Issue #6869 has been updated by drbrain (Eric Hodel).

Category set to core
Assignee set to matz (Yukihiro Matsumoto)

Seems to be part of variable shadowing checks.  The check was added before r8857 (which was a refactor of the feature) and checking for '_' was removed in r14186.

Since it was committed by matz I think your chances at acceptance are low.
----------------------------------------
Feature #6869: Do not treat `_` parameter exceptionally
https://bugs.ruby-lang.org/issues/6869#change-28876

Author: alexeymuranov (Alexey Muranov)
Status: Open
Priority: Normal
Assignee: matz (Yukihiro Matsumoto)
Category: core
Target version: 3.0


=begin
I started by commenting on #6693, but i have realized that  this is a slightly different request.

I propose to not treat the variable name "(({_}))" exceptionally. Current behavior:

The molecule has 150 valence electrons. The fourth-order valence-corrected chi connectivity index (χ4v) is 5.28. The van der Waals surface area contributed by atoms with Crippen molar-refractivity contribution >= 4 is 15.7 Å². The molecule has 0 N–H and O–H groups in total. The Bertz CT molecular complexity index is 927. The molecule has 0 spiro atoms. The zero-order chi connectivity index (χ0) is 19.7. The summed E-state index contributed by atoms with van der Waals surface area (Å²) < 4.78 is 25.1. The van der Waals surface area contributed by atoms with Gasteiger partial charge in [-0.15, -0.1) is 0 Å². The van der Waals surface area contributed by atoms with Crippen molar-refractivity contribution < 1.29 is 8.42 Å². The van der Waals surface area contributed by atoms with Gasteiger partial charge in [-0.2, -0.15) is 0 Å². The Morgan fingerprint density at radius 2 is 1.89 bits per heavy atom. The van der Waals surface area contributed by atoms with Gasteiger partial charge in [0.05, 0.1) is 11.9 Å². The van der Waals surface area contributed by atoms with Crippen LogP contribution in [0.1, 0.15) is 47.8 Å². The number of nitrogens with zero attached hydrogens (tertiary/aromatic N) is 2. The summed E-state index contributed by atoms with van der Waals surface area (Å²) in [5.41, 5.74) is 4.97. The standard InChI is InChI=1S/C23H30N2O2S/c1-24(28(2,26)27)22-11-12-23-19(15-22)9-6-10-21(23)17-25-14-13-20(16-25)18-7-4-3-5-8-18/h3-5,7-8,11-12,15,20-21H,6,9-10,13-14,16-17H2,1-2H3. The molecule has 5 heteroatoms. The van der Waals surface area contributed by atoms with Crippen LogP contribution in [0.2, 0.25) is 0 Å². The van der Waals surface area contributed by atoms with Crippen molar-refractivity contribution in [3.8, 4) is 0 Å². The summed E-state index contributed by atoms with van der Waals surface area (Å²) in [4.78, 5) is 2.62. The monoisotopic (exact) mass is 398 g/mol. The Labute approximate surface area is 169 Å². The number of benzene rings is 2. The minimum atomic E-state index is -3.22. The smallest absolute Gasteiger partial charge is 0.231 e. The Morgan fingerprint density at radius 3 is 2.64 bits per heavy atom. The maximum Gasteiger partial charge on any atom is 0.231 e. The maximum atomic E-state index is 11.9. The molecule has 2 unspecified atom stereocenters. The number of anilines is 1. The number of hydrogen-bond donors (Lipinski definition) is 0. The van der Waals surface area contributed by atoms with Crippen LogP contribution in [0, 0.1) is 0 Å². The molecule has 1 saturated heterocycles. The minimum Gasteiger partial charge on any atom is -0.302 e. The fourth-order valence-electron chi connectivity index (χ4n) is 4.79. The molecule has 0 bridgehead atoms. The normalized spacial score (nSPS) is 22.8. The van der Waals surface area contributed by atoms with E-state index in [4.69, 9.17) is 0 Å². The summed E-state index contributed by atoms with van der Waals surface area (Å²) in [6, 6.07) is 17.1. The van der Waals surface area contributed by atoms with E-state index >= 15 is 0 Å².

{0=>1}.each_with_index { |_,_| p _ } # [0, 1]

prints "[0, 1]", but

 {1=>2}.each_with_index { |x,x| p x } # SyntaxError: (eval):2: duplicated argument name

raises  "SyntaxError: (eval):2: duplicated argument name".

Similarly for methods:

 def f(_, _)
   _
 end
 f(0, 1) # => 0

 def f(x, x)
   x
 end # => SyntaxError: (eval):2: duplicated argument name

Observe also that the use of repeated (({_})) parameter is not consistent between methods and blocks: for methods the value is the first assigned value, and for blocks it is the array of all the assigned values.

1. I propose to use the same rule for all variables, without distinguishing (({_})) specially.

In particular i propose to allow to repeat any variable, not only (({_})), in block or method arguments without raising an error.

There may be several solutions what the repeated argument will hold: it may hold the array of all assigned values, the first assigned value, the last assigned value, the first non-nil assigned value, or the last non-nil assigned value.

2. I propose to treat repeated arguments in methods and in blocks the same way (do not know which one).

3. For unused variables i propose to introduce a special placeholder, for example "(({-}))" not followed by anything other than a delimiter (comma or bracket):

 each_with_index { |-, value| puts value }

 -, -, suffix = parse(name)

=end



-- 
http://bugs.ruby-lang.org/